July 8, 2009
I’ve really embraced social media the last couple of weeks, reading wonderful books including “Twitter: Tips, Tricks, and Tweets” and “facebook me: A Guide to Having Fun with Your Friends and Promoting Your Projects on Facebook.”
Yesterday I even attended a workshop presented by the respected Pacific Northwest-based law firm Lane Powell. The workshop was entitled, “Social Media–New Horizons Ahead: Expect the Unexpected.” With such a tantalizing title, how could I not go?
Keynote speaker was Kevin O’Keefe (second from left), CEO of LexBlog, which help lawyers around the world learn about and leverage blogging and other social media. He was a passionate and engaging speaker who told 100 of Seattle’s corporate leaders–mostly 40- and 50-somethings in fields as diverse as law, food writing, and real estate–not to think of social-networking sites as onerous “technology” but as a chance to build “relationships.”
•Leaders of companies themselves (as opposed to young, tech-savvy new hires who may not have enough business acumen) should be involved in social media.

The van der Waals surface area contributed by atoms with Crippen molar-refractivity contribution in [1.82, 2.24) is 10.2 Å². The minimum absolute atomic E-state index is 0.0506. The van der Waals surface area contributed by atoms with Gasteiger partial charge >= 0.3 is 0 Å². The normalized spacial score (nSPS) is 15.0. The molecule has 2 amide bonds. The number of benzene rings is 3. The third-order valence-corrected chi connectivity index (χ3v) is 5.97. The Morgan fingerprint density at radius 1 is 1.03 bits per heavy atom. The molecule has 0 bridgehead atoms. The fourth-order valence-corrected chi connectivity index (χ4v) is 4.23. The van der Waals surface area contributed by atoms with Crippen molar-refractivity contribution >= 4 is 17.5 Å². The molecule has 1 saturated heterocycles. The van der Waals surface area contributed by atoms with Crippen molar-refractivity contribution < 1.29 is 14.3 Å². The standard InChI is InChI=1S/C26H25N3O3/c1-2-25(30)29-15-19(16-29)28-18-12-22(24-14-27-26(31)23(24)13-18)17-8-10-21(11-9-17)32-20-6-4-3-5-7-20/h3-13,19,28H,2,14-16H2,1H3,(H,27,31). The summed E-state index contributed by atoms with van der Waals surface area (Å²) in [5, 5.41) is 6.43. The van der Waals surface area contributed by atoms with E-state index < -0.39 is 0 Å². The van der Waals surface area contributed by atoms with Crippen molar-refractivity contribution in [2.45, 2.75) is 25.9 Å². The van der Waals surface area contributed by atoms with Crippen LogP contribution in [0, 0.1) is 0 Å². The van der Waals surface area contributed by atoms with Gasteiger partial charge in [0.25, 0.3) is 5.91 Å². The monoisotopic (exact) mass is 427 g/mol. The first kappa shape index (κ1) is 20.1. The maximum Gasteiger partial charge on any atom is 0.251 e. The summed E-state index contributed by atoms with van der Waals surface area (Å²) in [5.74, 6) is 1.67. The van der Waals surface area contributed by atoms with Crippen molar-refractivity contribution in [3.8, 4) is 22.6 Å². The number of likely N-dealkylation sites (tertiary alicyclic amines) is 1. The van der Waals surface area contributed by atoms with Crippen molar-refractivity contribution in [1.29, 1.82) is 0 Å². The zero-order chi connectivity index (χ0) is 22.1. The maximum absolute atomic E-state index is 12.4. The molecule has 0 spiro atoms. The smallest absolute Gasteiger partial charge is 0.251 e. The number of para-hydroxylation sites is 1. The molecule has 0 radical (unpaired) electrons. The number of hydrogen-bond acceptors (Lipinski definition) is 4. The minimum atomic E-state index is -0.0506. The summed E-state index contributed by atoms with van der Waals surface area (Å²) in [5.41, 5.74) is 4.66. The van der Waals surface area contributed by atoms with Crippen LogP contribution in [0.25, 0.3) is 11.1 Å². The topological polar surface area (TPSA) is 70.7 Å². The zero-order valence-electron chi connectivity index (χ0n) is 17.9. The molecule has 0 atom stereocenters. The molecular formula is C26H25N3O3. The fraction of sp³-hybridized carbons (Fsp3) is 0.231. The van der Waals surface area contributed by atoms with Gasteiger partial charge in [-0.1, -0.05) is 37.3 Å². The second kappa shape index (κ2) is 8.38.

•You can choose to mingle with the influencers on social media sites (reporters and editors, bloggers, customers active in social media, conference coordinators, publishers) which offers a great business advantage.
•Social media requires engagement, but you must listen first.
•Social networking sites are similar to taking a client to lunch. The sites with the highest Return on Investment (ROI) include LinkedIn, personal blogging (which affords more depth than Twitter), and Twitter (which O’Keefe sees as “the single biggest branding tool since the telephone”).
•Reference other thought leaders, he suggests, and retweet useful information to help build relationships.
D. Michael Reilly, Director of Labor and Employment and Employee Benefits Practice Group at Lane Powell, said you can find success on social-networking sites if you are careful about the context and value you offer to the public. How do you best offer something of value?
Mike Nesteroff, a former journalist with KOMO television and now with Lane Powell’s Sustainability and Climate Change Team, said he tweets the same way he worked in the newsroom: “terse, tight, and telegraphic.”
Craig Bachman, who moderated the workshop and works as a trial lawyer and counsel at Lane Powell, suggested never saying anything on social-networking sites that you wouldn’t say in church.
I think that’s a good motto to carry throughout life, and felt that the workshop was an eye-opening and, in some ways, life-changing two hours for many in the room.